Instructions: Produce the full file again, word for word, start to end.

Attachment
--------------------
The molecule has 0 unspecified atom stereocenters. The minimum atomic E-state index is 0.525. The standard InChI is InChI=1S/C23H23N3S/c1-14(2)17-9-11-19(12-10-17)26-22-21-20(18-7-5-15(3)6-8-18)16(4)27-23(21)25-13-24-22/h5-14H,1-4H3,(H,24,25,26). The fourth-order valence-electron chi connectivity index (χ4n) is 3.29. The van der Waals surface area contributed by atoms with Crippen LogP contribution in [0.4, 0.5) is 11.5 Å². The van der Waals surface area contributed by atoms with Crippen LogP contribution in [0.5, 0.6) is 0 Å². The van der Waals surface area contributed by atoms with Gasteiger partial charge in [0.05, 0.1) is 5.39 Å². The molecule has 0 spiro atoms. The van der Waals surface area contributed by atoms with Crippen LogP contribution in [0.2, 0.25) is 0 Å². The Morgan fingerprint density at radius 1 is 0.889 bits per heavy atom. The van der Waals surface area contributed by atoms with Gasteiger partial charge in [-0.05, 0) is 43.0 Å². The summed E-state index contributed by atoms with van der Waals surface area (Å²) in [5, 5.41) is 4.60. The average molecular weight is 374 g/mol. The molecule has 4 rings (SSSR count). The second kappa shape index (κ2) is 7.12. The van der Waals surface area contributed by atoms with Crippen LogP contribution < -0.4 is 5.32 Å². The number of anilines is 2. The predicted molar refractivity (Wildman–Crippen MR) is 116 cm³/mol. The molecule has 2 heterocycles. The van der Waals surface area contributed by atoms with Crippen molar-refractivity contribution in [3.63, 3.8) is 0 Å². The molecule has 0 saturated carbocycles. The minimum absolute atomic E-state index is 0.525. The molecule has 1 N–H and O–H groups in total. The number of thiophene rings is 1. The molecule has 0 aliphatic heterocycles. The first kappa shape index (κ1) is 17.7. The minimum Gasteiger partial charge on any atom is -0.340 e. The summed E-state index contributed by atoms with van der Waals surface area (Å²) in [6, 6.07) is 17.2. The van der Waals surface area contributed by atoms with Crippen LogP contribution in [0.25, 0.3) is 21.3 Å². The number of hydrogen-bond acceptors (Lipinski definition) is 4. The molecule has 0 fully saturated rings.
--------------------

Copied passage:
The molecule has 0 unspecified atom stereocenters. The minimum atomic E-state index is 0.525. The standard InChI is InChI=1S/C23H23N3S/c1-14(2)17-9-11-19(12-10-17)26-22-21-20(18-7-5-15(3)6-8-18)16(4)27-23(21)25-13-24-22/h5-14H,1-4H3,(H,24,25,26). The fourth-order valence-electron chi connectivity index (χ4n) is 3.29. The van der Waals surface area contributed by atoms with Crippen LogP contribution in [0.4, 0.5) is 11.5 Å². The van der Waals surface area contributed by atoms with Crippen LogP contribution in [0.5, 0.6) is 0 Å². The van der Waals surface area contributed by atoms with Gasteiger partial charge in [0.05, 0.1) is 5.39 Å². The molecule has 0 spiro atoms. The van der Waals surface area contributed by atoms with Crippen LogP contribution in [0.2, 0.25) is 0 Å². The Morgan fingerprint density at radius 1 is 0.889 bits per heavy atom. The van der Waals surface area contributed by atoms with Gasteiger partial charge in [-0.05, 0) is 43.0 Å². The summed E-state index contributed by atoms with van der Waals surface area (Å²) in [5, 5.41) is 4.60. The average molecular weight is 374 g/mol. The molecule has 4 rings (SSSR count). The second kappa shape index (κ2) is 7.12. The van der Waals surface area contributed by atoms with Crippen LogP contribution < -0.4 is 5.32 Å². The number of anilines is 2. The predicted molar refractivity (Wildman–Crippen MR) is 116 cm³/mol. The molecule has 2 heterocycles. The van der Waals surface area contributed by atoms with Crippen molar-refractivity contribution in [3.63, 3.8) is 0 Å². The molecule has 0 saturated carbocycles. The minimum absolute atomic E-state index is 0.525. The molecule has 1 N–H and O–H groups in total. The number of thiophene rings is 1. The molecule has 0 aliphatic heterocycles. The first kappa shape index (κ1) is 17.7. The minimum Gasteiger partial charge on any atom is -0.340 e. The summed E-state index contributed by atoms with van der Waals surface area (Å²) in [6, 6.07) is 17.2. The van der Waals surface area contributed by atoms with Crippen LogP contribution in [0.25, 0.3) is 21.3 Å². The number of hydrogen-bond acceptors (Lipinski definition) is 4. The molecule has 0 fully saturated rings.